It’s Just Not Worth It! When a contractor is really an employee

It's Just Not Worth It! When a contractor is really an employee - Judge holding gavel over wooden tableWhy do so many business owners think it is a good idea to take on a worker as “independent contractor” instead of as employee? There are so many court cases involving businesses that have tried to make their workers independent contractors, and there are hardly any where the courts have ruled in favour of the business owner.

The perceived advantages in engaging workers as independent contractors:

  • No responsibility to provide paid annual leave, sick leave, long service leave or redundancy pay.
  • No minimum wages or award conditions of employment.
  • Avoid the administration hassle of withholding PAYG tax from wages and complying with Single Touch Payroll.
  • Avoid the expense of paying superannuation, workers compensation or payroll tax if the worker is a contractor instead of an employee.
  • There are tax advantages for the workers if they are in their own businesses. Businesses have more options for claiming expenses as tax deductions than employees, and may be able to redirect income to family members on low tax rates.

The reality

While they can apply to a genuine independent contractor, these advantages do not apply if it is found that the worker is in fact an employee. Even if the worker is a genuine independent contractor, superannuation guarantee, workers compensation, payroll tax also apply to contractors who charge mainly for their labour. The tax advantages will not apply if the arrangement falls foul of the Personal Services Income tax rules.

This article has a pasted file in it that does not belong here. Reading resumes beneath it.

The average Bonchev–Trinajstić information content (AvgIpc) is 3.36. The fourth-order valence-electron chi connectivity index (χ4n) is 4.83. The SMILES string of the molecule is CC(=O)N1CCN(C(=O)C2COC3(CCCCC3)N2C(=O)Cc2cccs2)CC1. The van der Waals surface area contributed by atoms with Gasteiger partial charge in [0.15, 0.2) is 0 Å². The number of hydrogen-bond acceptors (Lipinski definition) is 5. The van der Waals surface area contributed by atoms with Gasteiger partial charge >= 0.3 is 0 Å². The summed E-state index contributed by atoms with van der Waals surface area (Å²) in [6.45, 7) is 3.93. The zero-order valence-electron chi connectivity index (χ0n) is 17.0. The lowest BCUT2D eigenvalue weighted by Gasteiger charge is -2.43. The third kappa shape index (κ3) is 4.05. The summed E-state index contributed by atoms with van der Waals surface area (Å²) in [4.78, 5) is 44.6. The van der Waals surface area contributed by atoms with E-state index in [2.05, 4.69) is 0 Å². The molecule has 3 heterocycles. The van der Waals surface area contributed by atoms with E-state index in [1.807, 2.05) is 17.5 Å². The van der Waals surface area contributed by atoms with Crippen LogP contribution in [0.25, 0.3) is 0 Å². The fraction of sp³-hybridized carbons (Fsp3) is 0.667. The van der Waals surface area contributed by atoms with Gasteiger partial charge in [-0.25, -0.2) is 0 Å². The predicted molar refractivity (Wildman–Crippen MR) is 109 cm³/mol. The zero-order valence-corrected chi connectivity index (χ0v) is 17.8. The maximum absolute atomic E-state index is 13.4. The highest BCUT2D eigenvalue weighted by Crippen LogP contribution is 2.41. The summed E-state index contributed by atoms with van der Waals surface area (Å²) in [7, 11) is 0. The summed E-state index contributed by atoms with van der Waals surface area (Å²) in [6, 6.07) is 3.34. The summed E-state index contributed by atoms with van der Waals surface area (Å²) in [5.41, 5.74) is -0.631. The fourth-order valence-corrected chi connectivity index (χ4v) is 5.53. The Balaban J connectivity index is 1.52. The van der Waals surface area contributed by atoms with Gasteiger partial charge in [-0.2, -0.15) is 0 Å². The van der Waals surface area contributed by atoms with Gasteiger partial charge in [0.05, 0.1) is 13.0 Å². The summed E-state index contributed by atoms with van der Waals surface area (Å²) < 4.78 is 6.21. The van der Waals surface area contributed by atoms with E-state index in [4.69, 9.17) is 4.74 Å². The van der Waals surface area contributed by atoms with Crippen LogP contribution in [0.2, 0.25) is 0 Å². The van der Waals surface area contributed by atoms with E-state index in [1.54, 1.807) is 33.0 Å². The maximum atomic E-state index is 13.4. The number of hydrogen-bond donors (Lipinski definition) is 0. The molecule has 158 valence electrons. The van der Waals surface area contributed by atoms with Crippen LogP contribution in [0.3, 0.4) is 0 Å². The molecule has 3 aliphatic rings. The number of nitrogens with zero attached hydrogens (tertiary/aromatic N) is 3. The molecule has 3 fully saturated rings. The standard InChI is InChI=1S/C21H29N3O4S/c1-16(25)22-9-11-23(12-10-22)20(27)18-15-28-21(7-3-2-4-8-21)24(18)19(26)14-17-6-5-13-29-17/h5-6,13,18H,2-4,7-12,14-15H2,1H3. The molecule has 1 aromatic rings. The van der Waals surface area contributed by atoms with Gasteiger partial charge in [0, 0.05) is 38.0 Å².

What determines whether a worker is an employee or a contractor is not what the parties call the arrangement, or even what they genuinely believe the arrangement to be. The question is determined by the actual circumstances of the working relationship regardless of what the contract says. There have been cases where the terms of the contract indicated that the worker was a contractor, yet the actual conditions of work were those of employment. In these cases the contract was held to be a sham.

What determines if a worker is a contractor or an employee?

Because terms of engagement can vary so much there is no single factor that divides between employees and contractors. There are seven factors that courts look at when deciding if a worker is a contractor or an employee:

Nature of work provided

  • Contractors are separate businesses that provide ancillary services to your business.
  • Employees are part of your business and their work is central to your business. Freight companies and call centre operators were unsuccessful in arguing that their workers were contractors because the drivers and telephone staff were providing the core services of these businesses.